> >> same
> >> disk. Except unfortunately, when you need a bootloader.
> >> I don't see any alternative which would be KISS enough, except merging
> >> the
> >> layers to avoid collissions due to stacking order etc. . Simple usage
> >> and
> >> debugging for the user, but the actual single merged layer would be
> >> anything but KISS.
> > You miss one thing: LVM breaks layereing and rather badly so. That
> > is a deadly sin. Partitioning should only ever been done on
> > monolithic devices. There is a good reason for that, namely that
> > parition-raid, filesystems and LUKS all respect partitioning per
> > default, and hence it actually takes work to break the container
> > structure.
> That is true, usually slicing, RAIDs and subvolumes are all part of the
> RAID layer and as such RAID subvolumes are monolithic devices from an OS
> point of view (read with HW-RAID HBAs). AFAIK with DDF metadata mdraid
> takes this path and LVM could (except for spanning/snapshotting) be taken
> out of the equation.
One problem here is that dmraid on paritions is conceptually
on the wrong layer compared to hardware RAID. But quite
frankly, hardwre RAID never reached any reasonable degree
of sophistication and was more of a "magic box" solution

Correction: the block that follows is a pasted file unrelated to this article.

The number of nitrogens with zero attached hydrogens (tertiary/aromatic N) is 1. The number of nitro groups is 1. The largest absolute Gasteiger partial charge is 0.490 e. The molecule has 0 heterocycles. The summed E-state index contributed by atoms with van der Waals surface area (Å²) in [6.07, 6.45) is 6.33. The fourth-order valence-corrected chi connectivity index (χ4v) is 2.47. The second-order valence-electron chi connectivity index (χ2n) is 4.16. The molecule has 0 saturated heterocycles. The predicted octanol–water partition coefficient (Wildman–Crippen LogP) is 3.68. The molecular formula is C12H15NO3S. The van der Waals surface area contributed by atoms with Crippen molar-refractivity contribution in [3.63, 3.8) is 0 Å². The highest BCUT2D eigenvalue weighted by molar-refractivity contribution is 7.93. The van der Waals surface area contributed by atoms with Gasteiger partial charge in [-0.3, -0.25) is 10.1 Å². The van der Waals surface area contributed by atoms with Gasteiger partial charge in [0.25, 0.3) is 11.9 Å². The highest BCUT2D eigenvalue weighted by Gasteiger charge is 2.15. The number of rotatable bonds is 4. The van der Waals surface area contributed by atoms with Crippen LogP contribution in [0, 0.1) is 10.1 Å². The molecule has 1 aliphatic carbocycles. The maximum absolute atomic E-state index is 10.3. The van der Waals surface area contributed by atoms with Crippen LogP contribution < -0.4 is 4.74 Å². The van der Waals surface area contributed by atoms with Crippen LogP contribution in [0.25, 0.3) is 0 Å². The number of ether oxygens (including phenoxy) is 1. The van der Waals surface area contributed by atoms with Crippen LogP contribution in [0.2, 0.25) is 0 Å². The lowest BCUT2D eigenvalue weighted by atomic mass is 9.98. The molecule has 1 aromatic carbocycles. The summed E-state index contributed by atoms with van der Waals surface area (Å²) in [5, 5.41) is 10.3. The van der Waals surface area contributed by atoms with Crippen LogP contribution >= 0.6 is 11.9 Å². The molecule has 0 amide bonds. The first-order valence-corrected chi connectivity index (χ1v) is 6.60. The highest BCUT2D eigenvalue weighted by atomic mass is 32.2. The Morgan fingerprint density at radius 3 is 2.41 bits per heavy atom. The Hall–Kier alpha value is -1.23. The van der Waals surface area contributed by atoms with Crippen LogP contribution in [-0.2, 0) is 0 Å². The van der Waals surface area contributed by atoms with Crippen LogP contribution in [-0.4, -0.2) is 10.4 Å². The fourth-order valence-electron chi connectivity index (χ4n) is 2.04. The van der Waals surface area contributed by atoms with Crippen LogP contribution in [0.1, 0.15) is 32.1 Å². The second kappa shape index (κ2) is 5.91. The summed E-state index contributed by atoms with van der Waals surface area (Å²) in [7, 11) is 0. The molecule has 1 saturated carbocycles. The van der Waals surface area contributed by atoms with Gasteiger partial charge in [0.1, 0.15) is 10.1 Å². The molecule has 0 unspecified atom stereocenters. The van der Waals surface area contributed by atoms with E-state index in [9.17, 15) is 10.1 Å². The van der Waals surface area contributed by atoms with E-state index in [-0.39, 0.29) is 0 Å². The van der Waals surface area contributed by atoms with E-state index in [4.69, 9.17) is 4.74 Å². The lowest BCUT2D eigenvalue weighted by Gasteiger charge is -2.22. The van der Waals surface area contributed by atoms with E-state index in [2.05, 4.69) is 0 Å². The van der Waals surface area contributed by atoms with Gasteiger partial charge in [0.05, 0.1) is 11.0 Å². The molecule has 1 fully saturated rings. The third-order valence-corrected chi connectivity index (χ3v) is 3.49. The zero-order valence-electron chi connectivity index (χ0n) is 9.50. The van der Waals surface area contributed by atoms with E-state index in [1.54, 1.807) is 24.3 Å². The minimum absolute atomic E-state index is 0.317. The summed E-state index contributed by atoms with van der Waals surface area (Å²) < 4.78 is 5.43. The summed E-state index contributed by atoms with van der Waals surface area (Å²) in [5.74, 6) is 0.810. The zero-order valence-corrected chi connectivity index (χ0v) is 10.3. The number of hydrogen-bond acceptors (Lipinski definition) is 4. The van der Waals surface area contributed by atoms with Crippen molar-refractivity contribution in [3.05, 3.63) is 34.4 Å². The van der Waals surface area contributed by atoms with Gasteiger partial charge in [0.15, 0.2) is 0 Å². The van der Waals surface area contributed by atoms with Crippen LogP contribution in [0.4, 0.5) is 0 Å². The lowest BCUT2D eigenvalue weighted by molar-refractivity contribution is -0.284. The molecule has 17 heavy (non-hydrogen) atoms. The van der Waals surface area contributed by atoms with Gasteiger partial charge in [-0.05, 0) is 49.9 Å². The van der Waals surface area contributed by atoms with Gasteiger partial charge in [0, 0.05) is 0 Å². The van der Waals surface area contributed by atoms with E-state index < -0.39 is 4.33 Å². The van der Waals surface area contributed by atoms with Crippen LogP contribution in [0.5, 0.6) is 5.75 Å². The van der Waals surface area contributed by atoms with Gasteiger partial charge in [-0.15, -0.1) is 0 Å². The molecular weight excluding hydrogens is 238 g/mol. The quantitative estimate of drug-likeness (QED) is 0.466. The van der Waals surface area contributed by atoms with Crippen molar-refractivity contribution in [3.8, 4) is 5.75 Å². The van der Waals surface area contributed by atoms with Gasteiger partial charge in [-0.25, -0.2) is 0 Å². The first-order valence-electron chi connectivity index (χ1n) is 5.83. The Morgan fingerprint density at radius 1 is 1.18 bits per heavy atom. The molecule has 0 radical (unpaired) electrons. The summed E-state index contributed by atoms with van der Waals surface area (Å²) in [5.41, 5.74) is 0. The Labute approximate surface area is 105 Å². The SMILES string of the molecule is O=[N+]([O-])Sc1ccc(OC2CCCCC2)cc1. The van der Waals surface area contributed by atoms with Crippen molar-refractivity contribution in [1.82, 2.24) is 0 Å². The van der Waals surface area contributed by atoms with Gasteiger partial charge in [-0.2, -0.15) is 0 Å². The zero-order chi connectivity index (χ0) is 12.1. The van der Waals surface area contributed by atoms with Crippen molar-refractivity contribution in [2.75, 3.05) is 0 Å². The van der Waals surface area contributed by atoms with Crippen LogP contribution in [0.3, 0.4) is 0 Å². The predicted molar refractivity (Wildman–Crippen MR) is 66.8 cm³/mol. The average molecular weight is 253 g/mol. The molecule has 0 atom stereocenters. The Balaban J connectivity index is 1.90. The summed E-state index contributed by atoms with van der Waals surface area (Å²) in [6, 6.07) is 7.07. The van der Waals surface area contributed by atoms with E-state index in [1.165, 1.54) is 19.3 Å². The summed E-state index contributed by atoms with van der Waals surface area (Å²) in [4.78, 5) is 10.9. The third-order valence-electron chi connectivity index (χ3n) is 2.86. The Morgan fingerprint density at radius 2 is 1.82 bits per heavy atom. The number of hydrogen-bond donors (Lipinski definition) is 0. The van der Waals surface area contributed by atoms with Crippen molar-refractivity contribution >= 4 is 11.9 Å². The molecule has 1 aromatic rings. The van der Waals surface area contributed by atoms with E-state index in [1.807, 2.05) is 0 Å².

that yu could not look into. I do not think there is any problem
doing RAID on partitions and not partitioning the array
again, but it is different from what people used to hardware
> > LVM rides all over that and hence it is absolutely no surprise
> > at all that people keep breaking things using it. It is like
> > a chainsaw without safety features. Until those safety-features
> > are present and work reliably, LVM should be avoided in all
> > situation where there is an alternative. There almost always is.
> I doubt you'll ever get foolproofness and sophistication/flexibility at
> the same time, just look at cryptsetup and the libgcrypt/whirlpool issues.
> Foolproof mostly means lack of choise or 'features' ;-).
It is a balance. My take is that most people do not need the
flexibility LVM gives them and at the sametime cannot really
master its complexity, and then they end up sawing off a foot.
There are cases where you do need it, I do not dispute that.
But an ordinary, self-administrated end-user installation is
not one of them. And yes, even the "chainsaw without safety
features" has valid applications, but you will never, ever give
it to a non-expert and you will only use it if there is no
> > But please, be my guest shooting yourself in the foot all
> > you like. I will just not refrain from telling you "I told
> > you so".
> In a way you are right, then again, at some point in time, you'll let kids
> use forks, knives and fire, you know ;-).
Indeed. But only when you see them being able to handle it. What
I see happeingn is that people keep breaking things with LVM in
situations where there was no need for it in the first place.
Arno Wagner, Dr. sc. techn., Dipl. Inform., Email: arno at wagner.name
GnuPG: ID: CB5D9718 FP: 12D6 C03B 1B30 33BB 13CF B774 E35C 5FA1 CB5D 9718